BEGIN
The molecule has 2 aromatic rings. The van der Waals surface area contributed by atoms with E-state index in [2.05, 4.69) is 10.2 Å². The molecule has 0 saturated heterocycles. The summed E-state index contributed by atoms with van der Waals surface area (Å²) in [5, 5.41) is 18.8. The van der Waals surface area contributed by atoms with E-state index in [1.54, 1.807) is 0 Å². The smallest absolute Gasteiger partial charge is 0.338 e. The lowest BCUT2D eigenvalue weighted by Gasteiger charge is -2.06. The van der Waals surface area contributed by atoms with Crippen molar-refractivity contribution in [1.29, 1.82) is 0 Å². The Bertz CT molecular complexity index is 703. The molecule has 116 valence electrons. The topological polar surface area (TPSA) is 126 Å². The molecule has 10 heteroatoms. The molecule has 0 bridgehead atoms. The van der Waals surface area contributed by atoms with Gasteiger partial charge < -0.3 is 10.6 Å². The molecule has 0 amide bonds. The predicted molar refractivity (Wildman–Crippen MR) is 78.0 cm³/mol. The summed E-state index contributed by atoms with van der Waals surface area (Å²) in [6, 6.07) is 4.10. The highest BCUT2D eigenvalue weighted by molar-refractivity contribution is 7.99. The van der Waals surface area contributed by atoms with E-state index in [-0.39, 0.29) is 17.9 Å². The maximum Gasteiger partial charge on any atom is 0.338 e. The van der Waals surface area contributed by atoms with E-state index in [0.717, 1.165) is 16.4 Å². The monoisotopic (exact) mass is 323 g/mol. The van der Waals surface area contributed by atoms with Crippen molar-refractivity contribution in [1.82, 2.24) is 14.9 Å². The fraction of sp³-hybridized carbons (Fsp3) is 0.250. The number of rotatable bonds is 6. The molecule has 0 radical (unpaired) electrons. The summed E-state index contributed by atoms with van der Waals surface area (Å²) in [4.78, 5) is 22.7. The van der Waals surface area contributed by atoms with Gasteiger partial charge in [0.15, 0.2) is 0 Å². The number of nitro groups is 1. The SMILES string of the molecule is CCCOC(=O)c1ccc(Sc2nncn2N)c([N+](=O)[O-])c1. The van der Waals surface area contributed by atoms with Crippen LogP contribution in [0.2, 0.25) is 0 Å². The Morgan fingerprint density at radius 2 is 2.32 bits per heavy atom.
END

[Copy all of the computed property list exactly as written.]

The molecule has 2 aromatic rings. The van der Waals surface area contributed by atoms with E-state index in [2.05, 4.69) is 10.2 Å². The molecule has 0 saturated heterocycles. The summed E-state index contributed by atoms with van der Waals surface area (Å²) in [5, 5.41) is 18.8. The van der Waals surface area contributed by atoms with E-state index in [1.54, 1.807) is 0 Å². The smallest absolute Gasteiger partial charge is 0.338 e. The lowest BCUT2D eigenvalue weighted by Gasteiger charge is -2.06. The van der Waals surface area contributed by atoms with Crippen molar-refractivity contribution in [1.29, 1.82) is 0 Å². The Bertz CT molecular complexity index is 703. The molecule has 116 valence electrons. The topological polar surface area (TPSA) is 126 Å². The molecule has 10 heteroatoms. The molecule has 0 bridgehead atoms. The van der Waals surface area contributed by atoms with Gasteiger partial charge < -0.3 is 10.6 Å². The molecule has 0 amide bonds. The predicted molar refractivity (Wildman–Crippen MR) is 78.0 cm³/mol. The summed E-state index contributed by atoms with van der Waals surface area (Å²) in [6, 6.07) is 4.10. The highest BCUT2D eigenvalue weighted by molar-refractivity contribution is 7.99. The van der Waals surface area contributed by atoms with E-state index in [-0.39, 0.29) is 17.9 Å². The maximum Gasteiger partial charge on any atom is 0.338 e. The van der Waals surface area contributed by atoms with E-state index in [0.717, 1.165) is 16.4 Å². The monoisotopic (exact) mass is 323 g/mol. The van der Waals surface area contributed by atoms with Crippen molar-refractivity contribution in [1.82, 2.24) is 14.9 Å². The fraction of sp³-hybridized carbons (Fsp3) is 0.250. The number of rotatable bonds is 6. The molecule has 0 radical (unpaired) electrons. The summed E-state index contributed by atoms with van der Waals surface area (Å²) in [4.78, 5) is 22.7. The van der Waals surface area contributed by atoms with Gasteiger partial charge in [0.15, 0.2) is 0 Å². The number of nitro groups is 1. The SMILES string of the molecule is CCCOC(=O)c1ccc(Sc2nncn2N)c([N+](=O)[O-])c1. The van der Waals surface area contributed by atoms with Crippen LogP contribution in [0.2, 0.25) is 0 Å². The Morgan fingerprint density at radius 2 is 2.32 bits per heavy atom.